By Dr. David Harwood and Dr. Richard Levy
If it happened before, it can happen again.
A phrase often repeated to geology students curious about how past geological events preserved within layers of sedimentary rock can influence how we view and manage our modern world against natural hazards. Geologists, Earth’s scientific historians, identify and interpret past events by studying sedimentary layers back through time. The future is less uncertain when guided by knowledge of rates and magnitudes of change that are evident in sedimentary rock archives. For example, we know from sediments and landforms in northern Europe, Asia and North America that large, mile-thick ice sheets repeatedly covered broad regions of the northern continents. These ice masses vanished quickly, within several thousand years, melting and returning large volumes of water to the ocean.
The most recent of these interglacial sea-level rises occurred within the last 12,000 years, and is evident in the abundant drowned river valleys, or estuaries, well expressed by Chesapeake Bay and Thames Estuary on opposite sides of the Atlantic Ocean. Will the centers of U.S. and U.K. governments be further inundated by higher sea level as the Greenland and West Antarctic ice sheets melt in the future, forcing inland relocation of these and other cultural and industrial centers? Given current projections of global warming, and news of accelerating ice-sheet reduction and related sea-level rise, this relocation of human populations and infrastructure could be required within 100 or 200 years.
We look into the future, wondering how fast the Greenland and West Antarctic ice sheets will respond to the projected global-warming trends in the ocean and atmosphere. Scientists lack a clear understanding of how these ice sheets will behave, and can only estimate rates of change. Recent discoveries of a vast network of subglacial water beneath the Antarctic ice sheet raise questions of basal lubrication that can accelerate ice-sheet flow rates, leading to collapse. New scientific data and observations have increased estimated rates of change, and shortened ice-sheet response time. Where can we obtain information about the past behavior of these ice sheets to guide our predictions of future changes?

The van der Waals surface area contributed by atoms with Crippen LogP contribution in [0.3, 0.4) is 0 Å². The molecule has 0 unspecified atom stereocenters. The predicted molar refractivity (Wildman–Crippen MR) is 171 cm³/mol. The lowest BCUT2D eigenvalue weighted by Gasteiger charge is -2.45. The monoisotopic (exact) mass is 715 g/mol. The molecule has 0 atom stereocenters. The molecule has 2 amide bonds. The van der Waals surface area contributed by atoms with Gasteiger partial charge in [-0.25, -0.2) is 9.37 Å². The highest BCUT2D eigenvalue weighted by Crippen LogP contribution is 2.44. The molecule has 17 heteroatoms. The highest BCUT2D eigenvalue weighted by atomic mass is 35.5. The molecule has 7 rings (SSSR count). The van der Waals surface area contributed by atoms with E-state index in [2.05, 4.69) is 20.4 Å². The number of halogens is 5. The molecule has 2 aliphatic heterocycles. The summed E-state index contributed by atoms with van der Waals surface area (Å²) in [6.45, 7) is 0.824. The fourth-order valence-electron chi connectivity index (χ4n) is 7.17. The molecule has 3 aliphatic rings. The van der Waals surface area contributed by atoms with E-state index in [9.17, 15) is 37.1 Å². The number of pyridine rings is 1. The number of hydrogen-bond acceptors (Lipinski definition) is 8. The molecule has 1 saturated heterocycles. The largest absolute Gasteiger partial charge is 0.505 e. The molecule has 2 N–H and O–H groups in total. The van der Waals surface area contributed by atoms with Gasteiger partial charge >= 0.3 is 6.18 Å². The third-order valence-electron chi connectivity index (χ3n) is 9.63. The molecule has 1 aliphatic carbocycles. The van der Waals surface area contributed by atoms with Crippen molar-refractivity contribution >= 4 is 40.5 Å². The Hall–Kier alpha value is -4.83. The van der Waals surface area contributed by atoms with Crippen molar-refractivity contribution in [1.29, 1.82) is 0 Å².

We need to look to Earth’s geologic past, recognizing that the Greenland and West Antarctic ice sheets melted repeatedly during many previous interglacial periods. By studying examples of past glacial to interglacial transitions, we will be better able to interpret at which point we currently sit within a "typical" climate cycle. We will be able to assess rate, frequency and magnitude of past climate change and the associated response of glaciers and ice sheets, and use these data to predict the rates of glacial processes in the future. We will be able to recognize how far off pace we are with changes evident in past "natural" climate cycles. This is a fundamental mission of an ambitious geological drilling program operating on the margin of Antarctica’s two large ice sheets.
The ANDRILL (Antarctic Geological Drilling) Program recently finished two highly successful drilling campaigns in the western Ross Sea region of Antarctica (see figure) with a goal of documenting the past behavior of the Antarctic ice sheets to help predict the timing and magnitude of future changes (see Prairie Fire, January 2008
). Nearly 2,500 meters of sedimentary core were extracted from two drill holes that recorded a detailed history of the past circa 20 million years of climate and ice-sheet history in this important region of Earth. The second season of drilling ended in late 2007 and the core is currently being shipped to the U.S. More than 100 scientists, students, educators and technicians from Germany, Italy, New Zealand and the United States will continue to study this core over the next two years.
The U.S. National Science Foundation and national funding agencies in the other participating nations pooled resources to provide support to build a new drilling system and drill ANDRILL’s two inaugural holes during the fourth International Polar Year.